You need people and cars to drive people from their own cars or trailers to the set.
You may need air conditioners or heaters.
You need bathrooms for everyone.
You need to pay the location for use of the property, as well as property used for the "base camp"- where the trucks park.

Then you need all the post production, the editors, the CGI guys, the composer, the musicians.
The marketing guys, the marketing research people, the people who do PR, trailers, ads....

It gets expensive really fast. The movie industry really supports a lot of different kinds of people.

cassandra lite said...

Your estimate of what Depp gets paid is on the low side, to say the least. His upfront fee is more in the $25 million neighborhood. Then there's the first-dollar-out provision in his contract; it's what's made him colossally wealthy. Knowing that you can't trust studios to pay off on "net profits" (which in Hollywood is considered an oxymoron; see, for ex, Art Buchwald v Paramount), the biggest stars get paid on the gross box-office receipts. And on this movie, so do the director and producer. Which means that the studio/distributor that already has to split the revenues with the exhibitors can lose money on an otherwise "profitable" film unless it's truly a smash hit. Even with Johnny Depp as an attraction, there are no guarantees that a "western" (considered B.O. poison) will bring in the repeat business that studios count on for blockbusters. And by the way, Depp isn't considered to be in Will Smith's stratum as a star who will deliver an audience regardless of the film. Depp has been in several real tankers. Outside of the Pirates franchise, he's had few bona fide hits.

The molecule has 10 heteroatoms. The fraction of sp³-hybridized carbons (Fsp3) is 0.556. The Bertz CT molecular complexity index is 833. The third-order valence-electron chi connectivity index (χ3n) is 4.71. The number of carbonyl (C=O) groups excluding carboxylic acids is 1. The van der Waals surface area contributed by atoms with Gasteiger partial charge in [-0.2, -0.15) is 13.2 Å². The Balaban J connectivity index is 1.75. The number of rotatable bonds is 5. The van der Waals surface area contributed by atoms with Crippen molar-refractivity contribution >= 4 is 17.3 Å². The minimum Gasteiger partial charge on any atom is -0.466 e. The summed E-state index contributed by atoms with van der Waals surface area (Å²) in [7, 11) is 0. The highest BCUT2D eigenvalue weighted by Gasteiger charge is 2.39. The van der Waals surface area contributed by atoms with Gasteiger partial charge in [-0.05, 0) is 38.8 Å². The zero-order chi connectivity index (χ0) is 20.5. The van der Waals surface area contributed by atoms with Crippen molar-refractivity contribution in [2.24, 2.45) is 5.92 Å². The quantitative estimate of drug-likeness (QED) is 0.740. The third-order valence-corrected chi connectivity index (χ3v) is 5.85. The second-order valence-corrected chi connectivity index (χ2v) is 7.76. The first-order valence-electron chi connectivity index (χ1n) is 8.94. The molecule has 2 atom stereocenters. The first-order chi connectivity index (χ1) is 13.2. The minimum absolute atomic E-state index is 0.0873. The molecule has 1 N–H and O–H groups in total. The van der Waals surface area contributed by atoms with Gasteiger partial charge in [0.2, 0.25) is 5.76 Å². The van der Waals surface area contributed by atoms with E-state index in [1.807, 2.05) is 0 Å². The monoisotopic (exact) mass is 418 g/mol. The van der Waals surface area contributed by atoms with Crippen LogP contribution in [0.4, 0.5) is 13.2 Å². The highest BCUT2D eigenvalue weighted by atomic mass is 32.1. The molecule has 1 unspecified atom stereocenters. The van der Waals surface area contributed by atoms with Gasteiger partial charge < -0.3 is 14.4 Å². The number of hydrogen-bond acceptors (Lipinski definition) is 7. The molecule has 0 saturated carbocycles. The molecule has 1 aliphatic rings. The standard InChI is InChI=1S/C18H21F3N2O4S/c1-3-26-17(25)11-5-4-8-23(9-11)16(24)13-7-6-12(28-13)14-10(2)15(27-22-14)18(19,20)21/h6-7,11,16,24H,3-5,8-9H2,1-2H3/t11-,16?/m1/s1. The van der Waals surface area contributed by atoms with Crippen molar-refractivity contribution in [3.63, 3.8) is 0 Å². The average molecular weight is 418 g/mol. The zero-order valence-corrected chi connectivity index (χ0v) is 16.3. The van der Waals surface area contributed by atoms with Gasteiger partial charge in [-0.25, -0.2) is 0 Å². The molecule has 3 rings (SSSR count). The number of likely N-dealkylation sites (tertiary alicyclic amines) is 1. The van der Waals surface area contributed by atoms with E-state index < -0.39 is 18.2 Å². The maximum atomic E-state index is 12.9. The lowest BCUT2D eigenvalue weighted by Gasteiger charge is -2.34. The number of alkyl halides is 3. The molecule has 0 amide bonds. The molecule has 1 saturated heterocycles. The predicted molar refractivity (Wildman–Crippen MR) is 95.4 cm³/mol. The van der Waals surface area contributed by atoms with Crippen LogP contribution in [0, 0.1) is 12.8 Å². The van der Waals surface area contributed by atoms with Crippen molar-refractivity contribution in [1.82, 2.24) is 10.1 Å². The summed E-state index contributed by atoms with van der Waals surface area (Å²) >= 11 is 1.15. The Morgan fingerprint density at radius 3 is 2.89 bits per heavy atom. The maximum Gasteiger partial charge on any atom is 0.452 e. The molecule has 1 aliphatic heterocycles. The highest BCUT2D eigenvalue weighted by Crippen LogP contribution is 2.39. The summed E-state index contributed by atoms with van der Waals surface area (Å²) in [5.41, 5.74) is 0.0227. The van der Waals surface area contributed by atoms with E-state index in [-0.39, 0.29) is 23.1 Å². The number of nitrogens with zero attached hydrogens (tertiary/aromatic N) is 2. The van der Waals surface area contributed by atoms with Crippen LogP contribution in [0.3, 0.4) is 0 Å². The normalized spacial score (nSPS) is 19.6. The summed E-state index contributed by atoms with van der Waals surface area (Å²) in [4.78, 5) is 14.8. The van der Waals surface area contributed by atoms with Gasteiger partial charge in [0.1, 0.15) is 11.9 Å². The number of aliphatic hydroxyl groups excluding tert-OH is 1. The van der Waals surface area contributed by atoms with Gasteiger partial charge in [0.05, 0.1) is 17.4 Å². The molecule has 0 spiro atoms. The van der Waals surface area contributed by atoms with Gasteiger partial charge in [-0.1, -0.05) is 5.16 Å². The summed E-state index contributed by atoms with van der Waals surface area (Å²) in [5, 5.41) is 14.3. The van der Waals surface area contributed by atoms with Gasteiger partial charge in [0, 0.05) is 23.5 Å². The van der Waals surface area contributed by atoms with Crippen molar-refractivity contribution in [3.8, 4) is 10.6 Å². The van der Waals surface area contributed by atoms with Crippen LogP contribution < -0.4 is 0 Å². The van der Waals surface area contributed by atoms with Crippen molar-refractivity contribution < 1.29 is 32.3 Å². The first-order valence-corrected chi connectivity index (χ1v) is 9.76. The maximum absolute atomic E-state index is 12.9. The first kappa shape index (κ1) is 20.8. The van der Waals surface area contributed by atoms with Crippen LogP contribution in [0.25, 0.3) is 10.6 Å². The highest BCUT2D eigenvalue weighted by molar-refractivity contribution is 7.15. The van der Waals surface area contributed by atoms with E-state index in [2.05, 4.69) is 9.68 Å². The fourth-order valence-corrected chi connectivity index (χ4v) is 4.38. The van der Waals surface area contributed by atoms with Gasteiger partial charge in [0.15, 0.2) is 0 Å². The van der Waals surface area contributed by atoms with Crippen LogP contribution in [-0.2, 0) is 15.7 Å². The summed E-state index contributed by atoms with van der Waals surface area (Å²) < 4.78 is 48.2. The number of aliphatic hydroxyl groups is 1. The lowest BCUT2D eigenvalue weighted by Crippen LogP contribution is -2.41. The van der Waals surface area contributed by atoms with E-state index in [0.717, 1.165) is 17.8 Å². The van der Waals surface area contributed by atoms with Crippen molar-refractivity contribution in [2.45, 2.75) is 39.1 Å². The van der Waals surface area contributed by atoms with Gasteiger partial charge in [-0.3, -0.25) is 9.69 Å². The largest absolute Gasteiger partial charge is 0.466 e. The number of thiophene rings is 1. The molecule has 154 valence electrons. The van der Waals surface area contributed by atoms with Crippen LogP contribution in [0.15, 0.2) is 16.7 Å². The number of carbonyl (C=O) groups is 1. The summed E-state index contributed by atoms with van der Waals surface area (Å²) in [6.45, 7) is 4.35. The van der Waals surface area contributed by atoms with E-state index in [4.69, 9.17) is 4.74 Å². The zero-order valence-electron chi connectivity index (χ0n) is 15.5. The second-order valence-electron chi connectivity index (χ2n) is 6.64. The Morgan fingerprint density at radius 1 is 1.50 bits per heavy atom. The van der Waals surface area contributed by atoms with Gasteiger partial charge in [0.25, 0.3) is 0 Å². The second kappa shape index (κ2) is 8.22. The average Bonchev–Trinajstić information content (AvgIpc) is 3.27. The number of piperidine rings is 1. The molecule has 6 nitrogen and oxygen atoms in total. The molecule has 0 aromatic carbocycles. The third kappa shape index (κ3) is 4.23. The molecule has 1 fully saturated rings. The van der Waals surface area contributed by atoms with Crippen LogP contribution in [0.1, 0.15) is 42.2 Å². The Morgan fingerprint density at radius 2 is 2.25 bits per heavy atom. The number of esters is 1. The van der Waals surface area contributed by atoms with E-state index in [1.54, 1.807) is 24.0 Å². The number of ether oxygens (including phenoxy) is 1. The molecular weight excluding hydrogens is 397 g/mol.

Then, too, the costs of marketing a film to make sure that everyone in the known universe knows about it can often get up in the neighborhood of the production itself. There's even a separate category called P & A, which stands for prints and advertising. Advertising the film's release and duplicating 5,000 or prints to blanket the screens (until everything goes digital) are enormous.

The cost of production itself would surprise you. All you have to do to estimate it is sit at the end of any big budget films and count the names listed on the screen, all of whom are reasonably well paid, particularly on a union film like this. There will also be at least seven figures, and probably eight, for just the CGI stuff (this is, after all, a Disney popcorn movie), and other post-production costs.

Though this is far from comprehensive, also keep in mind that much/most/all of this money is borrowed from somewhere...and is paid back to the investors at better than passbook rates.

It's expensive making a movie. And incredibly risky. Which is why people who can, if they wish (see Spielberg), finance all of their own movies out of their own pockets NEVER put in a dime. I hope that helps.

Palladian said...

"how many people, including the camera operators, would it really take to put 100 minutes of action into a digital recording?"

Well, most films are still shot on actual film, which is very expensive. Remember how much it cost to develop and print a 36 picture roll of 35mm film? That length of 35mm film would run a little more than one second if you put it through a projector. So multiply the price of buying, developing and printing a roll of 35mm still picture film by 6000 (which is the number of seconds in 100 minutes), then multiply that result by about 8, which is the shooting ratio of the average feature film (meaning 8 times the actual length of the movie's worth of film is shot). These numbers are just averages. Stanley Kubrick shot over 1.3 million feet of film during the production of The Shining", a 143-minute movie, which makes a shooting ratio of about 102:1.